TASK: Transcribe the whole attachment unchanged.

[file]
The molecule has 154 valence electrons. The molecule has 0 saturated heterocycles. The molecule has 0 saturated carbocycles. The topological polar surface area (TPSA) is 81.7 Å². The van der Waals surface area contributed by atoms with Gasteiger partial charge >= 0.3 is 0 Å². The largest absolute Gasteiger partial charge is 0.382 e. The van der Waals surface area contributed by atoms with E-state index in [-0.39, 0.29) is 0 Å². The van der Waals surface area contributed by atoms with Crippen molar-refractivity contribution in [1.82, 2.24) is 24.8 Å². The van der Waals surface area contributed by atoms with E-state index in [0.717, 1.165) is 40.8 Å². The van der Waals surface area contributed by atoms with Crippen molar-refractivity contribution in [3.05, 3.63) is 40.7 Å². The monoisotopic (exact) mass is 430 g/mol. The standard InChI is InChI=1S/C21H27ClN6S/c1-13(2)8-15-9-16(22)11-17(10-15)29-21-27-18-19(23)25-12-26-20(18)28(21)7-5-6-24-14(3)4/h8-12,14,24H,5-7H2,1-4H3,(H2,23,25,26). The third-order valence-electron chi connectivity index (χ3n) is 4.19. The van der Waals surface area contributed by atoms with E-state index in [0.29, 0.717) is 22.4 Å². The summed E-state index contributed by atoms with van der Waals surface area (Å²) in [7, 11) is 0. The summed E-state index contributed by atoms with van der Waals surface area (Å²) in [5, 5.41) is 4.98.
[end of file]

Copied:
The molecule has 154 valence electrons. The molecule has 0 saturated heterocycles. The molecule has 0 saturated carbocycles. The topological polar surface area (TPSA) is 81.7 Å². The van der Waals surface area contributed by atoms with Gasteiger partial charge >= 0.3 is 0 Å². The largest absolute Gasteiger partial charge is 0.382 e. The van der Waals surface area contributed by atoms with E-state index in [-0.39, 0.29) is 0 Å². The van der Waals surface area contributed by atoms with Crippen molar-refractivity contribution in [1.82, 2.24) is 24.8 Å². The van der Waals surface area contributed by atoms with E-state index in [0.717, 1.165) is 40.8 Å². The van der Waals surface area contributed by atoms with Crippen molar-refractivity contribution in [3.05, 3.63) is 40.7 Å². The monoisotopic (exact) mass is 430 g/mol. The standard InChI is InChI=1S/C21H27ClN6S/c1-13(2)8-15-9-16(22)11-17(10-15)29-21-27-18-19(23)25-12-26-20(18)28(21)7-5-6-24-14(3)4/h8-12,14,24H,5-7H2,1-4H3,(H2,23,25,26). The third-order valence-electron chi connectivity index (χ3n) is 4.19. The van der Waals surface area contributed by atoms with E-state index in [0.29, 0.717) is 22.4 Å². The summed E-state index contributed by atoms with van der Waals surface area (Å²) in [7, 11) is 0. The summed E-state index contributed by atoms with van der Waals surface area (Å²) in [5, 5.41) is 4.98.